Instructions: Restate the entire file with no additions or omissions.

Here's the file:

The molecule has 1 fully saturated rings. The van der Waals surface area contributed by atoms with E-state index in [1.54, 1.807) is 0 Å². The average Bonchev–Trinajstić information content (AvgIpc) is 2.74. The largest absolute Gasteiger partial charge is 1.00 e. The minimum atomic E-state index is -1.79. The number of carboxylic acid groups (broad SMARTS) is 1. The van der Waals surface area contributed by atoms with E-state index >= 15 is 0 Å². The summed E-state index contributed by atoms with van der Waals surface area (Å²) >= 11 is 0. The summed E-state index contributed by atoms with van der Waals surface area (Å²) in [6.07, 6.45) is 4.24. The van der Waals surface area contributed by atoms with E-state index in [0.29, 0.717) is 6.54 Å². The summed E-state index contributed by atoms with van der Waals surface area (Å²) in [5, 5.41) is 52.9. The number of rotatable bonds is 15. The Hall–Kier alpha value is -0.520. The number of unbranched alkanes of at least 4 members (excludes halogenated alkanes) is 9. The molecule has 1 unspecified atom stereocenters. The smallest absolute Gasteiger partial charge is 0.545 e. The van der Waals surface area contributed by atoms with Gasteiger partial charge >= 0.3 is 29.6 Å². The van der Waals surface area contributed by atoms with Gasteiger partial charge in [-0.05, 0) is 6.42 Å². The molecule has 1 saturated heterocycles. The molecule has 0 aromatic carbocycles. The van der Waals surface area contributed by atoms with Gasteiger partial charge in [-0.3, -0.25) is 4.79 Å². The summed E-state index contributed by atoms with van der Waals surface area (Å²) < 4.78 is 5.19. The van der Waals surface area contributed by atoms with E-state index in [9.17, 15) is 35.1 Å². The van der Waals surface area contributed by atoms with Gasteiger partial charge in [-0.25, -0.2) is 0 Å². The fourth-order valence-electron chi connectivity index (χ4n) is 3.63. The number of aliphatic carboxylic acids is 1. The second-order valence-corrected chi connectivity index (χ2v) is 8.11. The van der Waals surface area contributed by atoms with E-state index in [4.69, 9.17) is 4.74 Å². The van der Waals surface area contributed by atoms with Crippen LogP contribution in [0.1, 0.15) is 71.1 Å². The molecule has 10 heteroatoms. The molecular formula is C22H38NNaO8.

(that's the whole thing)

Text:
The molecule has 1 fully saturated rings. The van der Waals surface area contributed by atoms with E-state index in [1.54, 1.807) is 0 Å². The average Bonchev–Trinajstić information content (AvgIpc) is 2.74. The largest absolute Gasteiger partial charge is 1.00 e. The minimum atomic E-state index is -1.79. The number of carboxylic acid groups (broad SMARTS) is 1. The van der Waals surface area contributed by atoms with E-state index >= 15 is 0 Å². The summed E-state index contributed by atoms with van der Waals surface area (Å²) >= 11 is 0. The summed E-state index contributed by atoms with van der Waals surface area (Å²) in [6.07, 6.45) is 4.24. The van der Waals surface area contributed by atoms with E-state index in [0.29, 0.717) is 6.54 Å². The summed E-state index contributed by atoms with van der Waals surface area (Å²) in [5, 5.41) is 52.9. The number of rotatable bonds is 15. The Hall–Kier alpha value is -0.520. The number of unbranched alkanes of at least 4 members (excludes halogenated alkanes) is 9. The molecule has 1 unspecified atom stereocenters. The smallest absolute Gasteiger partial charge is 0.545 e. The van der Waals surface area contributed by atoms with Gasteiger partial charge >= 0.3 is 29.6 Å². The van der Waals surface area contributed by atoms with Gasteiger partial charge in [-0.05, 0) is 6.42 Å². The molecule has 1 saturated heterocycles. The molecule has 0 aromatic carbocycles. The van der Waals surface area contributed by atoms with Gasteiger partial charge in [-0.3, -0.25) is 4.79 Å². The summed E-state index contributed by atoms with van der Waals surface area (Å²) < 4.78 is 5.19. The van der Waals surface area contributed by atoms with E-state index in [9.17, 15) is 35.1 Å². The van der Waals surface area contributed by atoms with Gasteiger partial charge in [-0.25, -0.2) is 0 Å². The fourth-order valence-electron chi connectivity index (χ4n) is 3.63. The number of aliphatic carboxylic acids is 1. The second-order valence-corrected chi connectivity index (χ2v) is 8.11. The van der Waals surface area contributed by atoms with E-state index in [4.69, 9.17) is 4.74 Å². The van der Waals surface area contributed by atoms with Crippen LogP contribution in [0.1, 0.15) is 71.1 Å². The molecule has 10 heteroatoms. The molecular formula is C22H38NNaO8.